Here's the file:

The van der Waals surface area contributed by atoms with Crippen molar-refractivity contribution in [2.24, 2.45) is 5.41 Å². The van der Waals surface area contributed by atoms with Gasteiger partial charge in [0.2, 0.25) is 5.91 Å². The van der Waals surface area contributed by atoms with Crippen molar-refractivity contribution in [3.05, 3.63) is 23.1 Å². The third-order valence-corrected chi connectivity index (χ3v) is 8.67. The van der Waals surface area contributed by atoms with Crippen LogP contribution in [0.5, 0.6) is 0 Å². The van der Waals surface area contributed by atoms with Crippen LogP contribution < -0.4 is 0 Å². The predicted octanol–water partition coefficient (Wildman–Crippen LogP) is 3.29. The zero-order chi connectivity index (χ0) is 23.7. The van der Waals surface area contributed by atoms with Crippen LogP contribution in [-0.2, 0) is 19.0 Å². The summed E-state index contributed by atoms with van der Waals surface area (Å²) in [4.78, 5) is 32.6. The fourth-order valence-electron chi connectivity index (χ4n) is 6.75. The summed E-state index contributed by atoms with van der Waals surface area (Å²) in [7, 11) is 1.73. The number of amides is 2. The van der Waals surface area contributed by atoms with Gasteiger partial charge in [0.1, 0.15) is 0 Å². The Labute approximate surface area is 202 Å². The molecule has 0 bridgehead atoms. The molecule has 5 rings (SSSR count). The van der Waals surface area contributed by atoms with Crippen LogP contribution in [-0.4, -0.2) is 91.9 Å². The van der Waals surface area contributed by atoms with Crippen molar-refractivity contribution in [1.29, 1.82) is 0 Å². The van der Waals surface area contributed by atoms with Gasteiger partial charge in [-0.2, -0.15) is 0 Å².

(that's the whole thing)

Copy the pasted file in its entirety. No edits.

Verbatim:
The van der Waals surface area contributed by atoms with Crippen molar-refractivity contribution in [2.24, 2.45) is 5.41 Å². The van der Waals surface area contributed by atoms with Gasteiger partial charge in [0.2, 0.25) is 5.91 Å². The van der Waals surface area contributed by atoms with Crippen molar-refractivity contribution in [3.05, 3.63) is 23.1 Å². The third-order valence-corrected chi connectivity index (χ3v) is 8.67. The van der Waals surface area contributed by atoms with Crippen LogP contribution in [0.5, 0.6) is 0 Å². The van der Waals surface area contributed by atoms with Crippen LogP contribution < -0.4 is 0 Å². The predicted octanol–water partition coefficient (Wildman–Crippen LogP) is 3.29. The zero-order chi connectivity index (χ0) is 23.7. The van der Waals surface area contributed by atoms with Crippen LogP contribution in [-0.2, 0) is 19.0 Å². The summed E-state index contributed by atoms with van der Waals surface area (Å²) in [4.78, 5) is 32.6. The fourth-order valence-electron chi connectivity index (χ4n) is 6.75. The summed E-state index contributed by atoms with van der Waals surface area (Å²) in [7, 11) is 1.73. The number of amides is 2. The van der Waals surface area contributed by atoms with Gasteiger partial charge in [0.1, 0.15) is 0 Å². The Labute approximate surface area is 202 Å². The molecule has 0 bridgehead atoms. The molecule has 5 rings (SSSR count). The van der Waals surface area contributed by atoms with Crippen LogP contribution in [-0.4, -0.2) is 91.9 Å². The van der Waals surface area contributed by atoms with Crippen molar-refractivity contribution in [1.29, 1.82) is 0 Å². The van der Waals surface area contributed by atoms with Gasteiger partial charge in [-0.2, -0.15) is 0 Å².